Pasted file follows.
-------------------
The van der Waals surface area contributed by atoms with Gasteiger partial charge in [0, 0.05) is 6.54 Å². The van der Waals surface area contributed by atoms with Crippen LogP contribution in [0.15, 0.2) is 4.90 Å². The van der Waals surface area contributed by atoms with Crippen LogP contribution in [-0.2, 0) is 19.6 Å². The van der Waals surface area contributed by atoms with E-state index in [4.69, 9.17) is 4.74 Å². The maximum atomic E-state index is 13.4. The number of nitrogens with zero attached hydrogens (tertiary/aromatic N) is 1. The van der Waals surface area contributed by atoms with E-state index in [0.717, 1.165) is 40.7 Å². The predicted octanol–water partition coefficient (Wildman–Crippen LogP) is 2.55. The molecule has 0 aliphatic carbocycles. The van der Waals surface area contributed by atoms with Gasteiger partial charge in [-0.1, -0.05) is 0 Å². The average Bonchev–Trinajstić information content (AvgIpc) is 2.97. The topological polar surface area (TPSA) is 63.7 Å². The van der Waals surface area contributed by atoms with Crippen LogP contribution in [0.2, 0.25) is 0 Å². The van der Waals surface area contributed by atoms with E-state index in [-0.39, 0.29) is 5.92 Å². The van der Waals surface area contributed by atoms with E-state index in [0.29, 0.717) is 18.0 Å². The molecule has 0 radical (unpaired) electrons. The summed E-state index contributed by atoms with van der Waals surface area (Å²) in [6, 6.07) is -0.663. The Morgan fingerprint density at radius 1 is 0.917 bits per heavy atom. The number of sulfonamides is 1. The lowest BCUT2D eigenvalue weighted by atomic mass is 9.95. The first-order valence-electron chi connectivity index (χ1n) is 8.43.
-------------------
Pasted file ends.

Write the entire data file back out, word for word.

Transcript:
The van der Waals surface area contributed by atoms with Gasteiger partial charge in [0, 0.05) is 6.54 Å². The van der Waals surface area contributed by atoms with Crippen LogP contribution in [0.15, 0.2) is 4.90 Å². The van der Waals surface area contributed by atoms with Crippen LogP contribution in [-0.2, 0) is 19.6 Å². The van der Waals surface area contributed by atoms with E-state index in [4.69, 9.17) is 4.74 Å². The maximum atomic E-state index is 13.4. The number of nitrogens with zero attached hydrogens (tertiary/aromatic N) is 1. The van der Waals surface area contributed by atoms with E-state index in [0.717, 1.165) is 40.7 Å². The predicted octanol–water partition coefficient (Wildman–Crippen LogP) is 2.55. The molecule has 0 aliphatic carbocycles. The van der Waals surface area contributed by atoms with Gasteiger partial charge in [-0.1, -0.05) is 0 Å². The average Bonchev–Trinajstić information content (AvgIpc) is 2.97. The topological polar surface area (TPSA) is 63.7 Å². The van der Waals surface area contributed by atoms with Crippen LogP contribution in [0.2, 0.25) is 0 Å². The van der Waals surface area contributed by atoms with E-state index in [-0.39, 0.29) is 5.92 Å². The van der Waals surface area contributed by atoms with E-state index in [0.29, 0.717) is 18.0 Å². The molecule has 0 radical (unpaired) electrons. The summed E-state index contributed by atoms with van der Waals surface area (Å²) in [6, 6.07) is -0.663. The Morgan fingerprint density at radius 1 is 0.917 bits per heavy atom. The number of sulfonamides is 1. The lowest BCUT2D eigenvalue weighted by atomic mass is 9.95. The first-order valence-electron chi connectivity index (χ1n) is 8.43.